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Greater Trochanteric Pain Syndrome (GTPS), also known as trochanteric bursitis or hip bursitis, is a condition characterized by pain and tenderness on the outer side of the hip. It commonly affects individuals who engage in repetitive activities or have underlying hip muscle imbalances. GTPS can significantly impact daily activities and mobility, but with proper management, individuals can experience relief and improved function.


Physiotherapy plays a vital role in the treatment and rehabilitation of greater trochanteric pain syndrome, focusing on addressing the underlying causes and symptoms. 


Applying the 5 stages of rehab can help individuals with GTPS achieve optimal outcomes and restore normal hip function.


Pain and symptom management: The initial stage of rehab is dedicated to reducing pain and managing symptoms associated with GTPS. Physiotherapists may recommend the use of ice or heat therapy to alleviate pain and inflammation, and then progress to soft tissue mobilization, and  manual therapy techniques, such as joint mobilizations or myofascial release. Your physio will advise you on ergonomics and appropriate movement patterns. Suitable footwear and orthotics can be helpful by improving lower limb biomechanics and shifting load away from the painful hip structures. 


Range of motion: Once pain is under control, the focus shifts to restoring and improving the range of motion in the hip joint. Physiotherapy exercises aim to gently stretch and mobilize the hip muscles, tendons, and soft tissues surrounding the greater trochanter. Specific stretching techniques, such as hip flexor and iliotibial band stretches, may be prescribed to enhance flexibility and reduce tension around the hip joint.


Motor control: Stage 3 of rehab involves improving neuromuscular control and stability around the hip joint. Physiotherapists design exercises targeting the hip muscles, including the gluteal muscles, hip abductors, and rotators. These exercises aim to strengthen and stabilize the hip joint, correcting any muscle imbalances that may contribute to GTPS. Proprioceptive training, balance exercises, and functional movements may also be incorporated to enhance motor control and improve overall hip function.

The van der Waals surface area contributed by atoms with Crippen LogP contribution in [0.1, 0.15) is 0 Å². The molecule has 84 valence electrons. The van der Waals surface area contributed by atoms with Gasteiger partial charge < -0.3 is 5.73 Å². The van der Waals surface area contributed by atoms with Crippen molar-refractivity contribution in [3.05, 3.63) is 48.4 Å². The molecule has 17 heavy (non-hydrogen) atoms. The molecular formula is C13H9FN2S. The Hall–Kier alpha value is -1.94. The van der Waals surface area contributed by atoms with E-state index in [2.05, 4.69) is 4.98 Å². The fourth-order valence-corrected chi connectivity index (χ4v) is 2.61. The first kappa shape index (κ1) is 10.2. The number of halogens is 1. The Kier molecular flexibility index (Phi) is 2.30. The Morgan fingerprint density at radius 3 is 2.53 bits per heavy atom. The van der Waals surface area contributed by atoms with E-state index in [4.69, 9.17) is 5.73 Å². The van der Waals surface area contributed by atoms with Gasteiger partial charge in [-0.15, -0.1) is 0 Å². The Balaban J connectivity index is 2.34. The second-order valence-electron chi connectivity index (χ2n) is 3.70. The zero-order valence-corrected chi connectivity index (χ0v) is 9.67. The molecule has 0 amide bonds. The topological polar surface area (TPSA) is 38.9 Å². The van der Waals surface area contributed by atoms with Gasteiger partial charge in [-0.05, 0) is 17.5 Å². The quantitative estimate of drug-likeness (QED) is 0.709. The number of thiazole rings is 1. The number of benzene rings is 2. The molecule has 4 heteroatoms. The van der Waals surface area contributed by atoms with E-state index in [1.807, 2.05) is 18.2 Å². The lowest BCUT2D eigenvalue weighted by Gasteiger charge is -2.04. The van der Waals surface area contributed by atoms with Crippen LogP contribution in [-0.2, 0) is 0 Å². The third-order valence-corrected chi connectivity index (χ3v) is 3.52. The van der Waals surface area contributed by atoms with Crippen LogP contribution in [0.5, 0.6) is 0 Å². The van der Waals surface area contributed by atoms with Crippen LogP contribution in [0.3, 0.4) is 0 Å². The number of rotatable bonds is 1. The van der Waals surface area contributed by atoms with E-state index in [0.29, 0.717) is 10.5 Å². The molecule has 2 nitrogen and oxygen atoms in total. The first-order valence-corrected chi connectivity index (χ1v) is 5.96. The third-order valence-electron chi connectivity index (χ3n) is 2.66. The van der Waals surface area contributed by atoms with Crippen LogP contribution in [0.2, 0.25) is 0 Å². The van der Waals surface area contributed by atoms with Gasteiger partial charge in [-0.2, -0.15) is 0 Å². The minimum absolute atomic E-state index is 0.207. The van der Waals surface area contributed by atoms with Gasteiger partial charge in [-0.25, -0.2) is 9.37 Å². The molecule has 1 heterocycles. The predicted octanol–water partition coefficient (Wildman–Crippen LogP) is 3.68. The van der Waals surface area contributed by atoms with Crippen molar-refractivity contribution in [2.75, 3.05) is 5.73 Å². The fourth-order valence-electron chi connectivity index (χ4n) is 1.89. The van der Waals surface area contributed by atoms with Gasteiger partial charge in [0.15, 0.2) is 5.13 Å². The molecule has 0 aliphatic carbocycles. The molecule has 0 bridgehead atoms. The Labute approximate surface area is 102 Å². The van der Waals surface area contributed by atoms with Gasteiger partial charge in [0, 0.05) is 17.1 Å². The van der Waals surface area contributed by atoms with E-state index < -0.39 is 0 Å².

Strengthening: In stage 4, the emphasis is on strengthening the hip muscles to support and protect the affected area. Physiotherapy exercises may include targeted strengthening exercises for the gluteal muscles, hip abductors, and core muscles. Resistance training using weights, resistance bands, or bodyweight exercises can be utilized to progressively challenge and strengthen the muscles around the hip joint. Strengthening exercises help offload the stress on the greater trochanter and promote better biomechanics during functional activities.


Maintenance: The final stage of rehab focuses on maintaining the gains achieved in the previous stages and preventing the recurrence of symptoms. Individuals are encouraged to continue with a tailored exercise program that includes a combination of range of motion exercises, strengthening exercises, and functional movements. Physiotherapists provide guidance on proper body mechanics, posture, and activity modifications to minimize stress on the hip joint and prevent future flare-ups.


It’s important to note that the management of greater trochanteric pain syndrome is individualized, and treatment approaches may vary depending on the specific needs and goals of each individual. Physiotherapists work closely with their patients to develop personalized treatment plans and monitor progress throughout the rehabilitation process. By addressing the underlying causes and providing targeted interventions, physiotherapy can effectively manage greater trochanteric pain syndrome and improve overall hip function.


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